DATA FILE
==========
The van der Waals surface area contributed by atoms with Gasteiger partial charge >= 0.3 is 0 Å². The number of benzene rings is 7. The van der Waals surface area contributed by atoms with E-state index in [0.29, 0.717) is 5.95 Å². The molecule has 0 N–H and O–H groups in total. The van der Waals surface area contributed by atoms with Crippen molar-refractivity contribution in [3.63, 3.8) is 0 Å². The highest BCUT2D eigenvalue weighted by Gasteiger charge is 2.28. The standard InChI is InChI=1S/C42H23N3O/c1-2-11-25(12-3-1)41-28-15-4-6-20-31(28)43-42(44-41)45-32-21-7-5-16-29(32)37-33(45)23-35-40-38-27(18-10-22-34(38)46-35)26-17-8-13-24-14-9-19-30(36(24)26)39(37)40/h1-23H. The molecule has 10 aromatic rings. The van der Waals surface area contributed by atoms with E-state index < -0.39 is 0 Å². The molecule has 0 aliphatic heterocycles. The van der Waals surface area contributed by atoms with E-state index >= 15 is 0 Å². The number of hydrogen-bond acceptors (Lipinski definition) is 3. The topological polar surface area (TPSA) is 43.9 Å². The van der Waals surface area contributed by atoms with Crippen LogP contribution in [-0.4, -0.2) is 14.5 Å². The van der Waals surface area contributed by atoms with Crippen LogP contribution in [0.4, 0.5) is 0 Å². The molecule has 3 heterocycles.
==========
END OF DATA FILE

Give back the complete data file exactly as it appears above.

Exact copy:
The van der Waals surface area contributed by atoms with Gasteiger partial charge >= 0.3 is 0 Å². The number of benzene rings is 7. The van der Waals surface area contributed by atoms with E-state index in [0.29, 0.717) is 5.95 Å². The molecule has 0 N–H and O–H groups in total. The van der Waals surface area contributed by atoms with Crippen molar-refractivity contribution in [3.63, 3.8) is 0 Å². The highest BCUT2D eigenvalue weighted by Gasteiger charge is 2.28. The standard InChI is InChI=1S/C42H23N3O/c1-2-11-25(12-3-1)41-28-15-4-6-20-31(28)43-42(44-41)45-32-21-7-5-16-29(32)37-33(45)23-35-40-38-27(18-10-22-34(38)46-35)26-17-8-13-24-14-9-19-30(36(24)26)39(37)40/h1-23H. The molecule has 10 aromatic rings. The van der Waals surface area contributed by atoms with E-state index < -0.39 is 0 Å². The molecule has 0 aliphatic heterocycles. The van der Waals surface area contributed by atoms with E-state index >= 15 is 0 Å². The number of hydrogen-bond acceptors (Lipinski definition) is 3. The topological polar surface area (TPSA) is 43.9 Å². The van der Waals surface area contributed by atoms with Crippen LogP contribution in [-0.4, -0.2) is 14.5 Å². The van der Waals surface area contributed by atoms with Crippen LogP contribution in [0.4, 0.5) is 0 Å². The molecule has 3 heterocycles.